Starpoint Gemini 2 – Review
Follow Genre: Simulation, Strategy
Developer: Little Green Men Games
Publisher: Iceberg Interactive
Platform: PC, Xbox One
Tested on: Xbox One

Starpoint Gemini 2 – Review

Site Score
Good: Loads of content, Relaxing
Bad: Graphically a bit dated, Lack of ingame tutorials
User Score
(3 votes)
Click to vote
VN:F [1.9.22_1171]
Rating: 8.7/10 (3 votes cast)

Space, the final frontier..’. These were the iconic first words of the Star Trek series that conquered the hearts of many, and still do, even today. Star Trek, Star Wars and other franchises such as Alien, made mankind ponder even more about what’s beyond our solar system and whether we are truly alone in the vastness of the universe. Starpoint Gemini 2 offers you the chance to explore the giant black pool known as space from the comfort of your sofa, with this Xbox One port. As we missed the chance to review the original PC version in 2014, we decided to boldly go where no man has gone before and make a name for ourselves in outer space. We simply weren’t quite sure if we would be the righteous space crusader or the savvy plundering space pirate.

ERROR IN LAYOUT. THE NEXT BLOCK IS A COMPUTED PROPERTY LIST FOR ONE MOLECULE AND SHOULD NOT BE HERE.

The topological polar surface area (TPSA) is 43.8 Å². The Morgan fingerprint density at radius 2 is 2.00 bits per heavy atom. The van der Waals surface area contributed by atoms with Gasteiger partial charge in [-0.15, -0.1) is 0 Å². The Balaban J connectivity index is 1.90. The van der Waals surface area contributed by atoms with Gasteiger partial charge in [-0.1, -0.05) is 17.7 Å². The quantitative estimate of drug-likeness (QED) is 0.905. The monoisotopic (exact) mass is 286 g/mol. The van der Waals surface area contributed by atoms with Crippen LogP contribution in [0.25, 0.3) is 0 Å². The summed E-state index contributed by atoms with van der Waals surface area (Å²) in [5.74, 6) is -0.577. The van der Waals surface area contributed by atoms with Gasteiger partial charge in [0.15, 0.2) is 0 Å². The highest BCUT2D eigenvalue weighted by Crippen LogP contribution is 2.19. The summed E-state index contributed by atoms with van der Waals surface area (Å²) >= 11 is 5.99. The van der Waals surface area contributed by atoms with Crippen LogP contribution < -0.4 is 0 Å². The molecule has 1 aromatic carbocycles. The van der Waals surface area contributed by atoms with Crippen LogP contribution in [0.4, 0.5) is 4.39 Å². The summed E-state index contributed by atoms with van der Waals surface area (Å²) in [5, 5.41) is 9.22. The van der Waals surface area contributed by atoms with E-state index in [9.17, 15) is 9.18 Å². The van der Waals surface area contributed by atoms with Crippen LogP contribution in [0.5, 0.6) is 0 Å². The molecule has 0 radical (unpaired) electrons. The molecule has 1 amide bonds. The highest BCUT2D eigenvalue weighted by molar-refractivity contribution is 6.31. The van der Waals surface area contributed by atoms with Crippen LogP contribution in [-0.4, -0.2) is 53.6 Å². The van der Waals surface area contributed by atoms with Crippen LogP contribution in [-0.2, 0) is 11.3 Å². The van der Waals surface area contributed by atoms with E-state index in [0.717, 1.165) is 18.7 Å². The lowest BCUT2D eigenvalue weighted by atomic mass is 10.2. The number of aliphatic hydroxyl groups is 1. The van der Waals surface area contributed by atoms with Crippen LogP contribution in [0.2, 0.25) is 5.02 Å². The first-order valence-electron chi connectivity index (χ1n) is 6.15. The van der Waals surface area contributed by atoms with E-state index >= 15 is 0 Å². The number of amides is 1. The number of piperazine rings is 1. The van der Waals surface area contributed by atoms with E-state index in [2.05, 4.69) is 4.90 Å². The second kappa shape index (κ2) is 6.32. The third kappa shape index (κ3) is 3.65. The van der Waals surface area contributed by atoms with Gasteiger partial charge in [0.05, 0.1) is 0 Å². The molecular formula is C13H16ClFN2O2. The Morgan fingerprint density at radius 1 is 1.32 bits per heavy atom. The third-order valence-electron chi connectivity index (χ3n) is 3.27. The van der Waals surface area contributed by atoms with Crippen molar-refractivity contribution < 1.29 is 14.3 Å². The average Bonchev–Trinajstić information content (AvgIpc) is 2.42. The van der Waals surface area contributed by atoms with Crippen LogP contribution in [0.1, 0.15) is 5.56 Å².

As the free roam mode is actually considered to be the first choice by the game, rather than the actual campaign, the story itself proves to be rather ‘simple’, as this game is pretty much all about gameplay. Nonetheless, the story present helps you to learn the ropes, without having to dive into all the tutorials first.

You take command over your very own spaceship under the guise of Adrian Faulkner, who is the offspring of the legendary Gabriel Faulkner, who played a big role in the Gemini war. Even though you followed your father’s footsteps, he seemingly did his best to keep you away from danger during his last, secret, mission. When hailed by an emergency frequency you decide to respond, but it seems you arrive too late, as your father’s vessel has been destroyed, along with him. While grievous at first, you decide to get back in the intergalactic saddle and follow your father’s last request to finish his mission and keep the galaxy safe from otherworldly invaders, all while being the first Nancy Drew in space to solve the mystery of your dad’s death.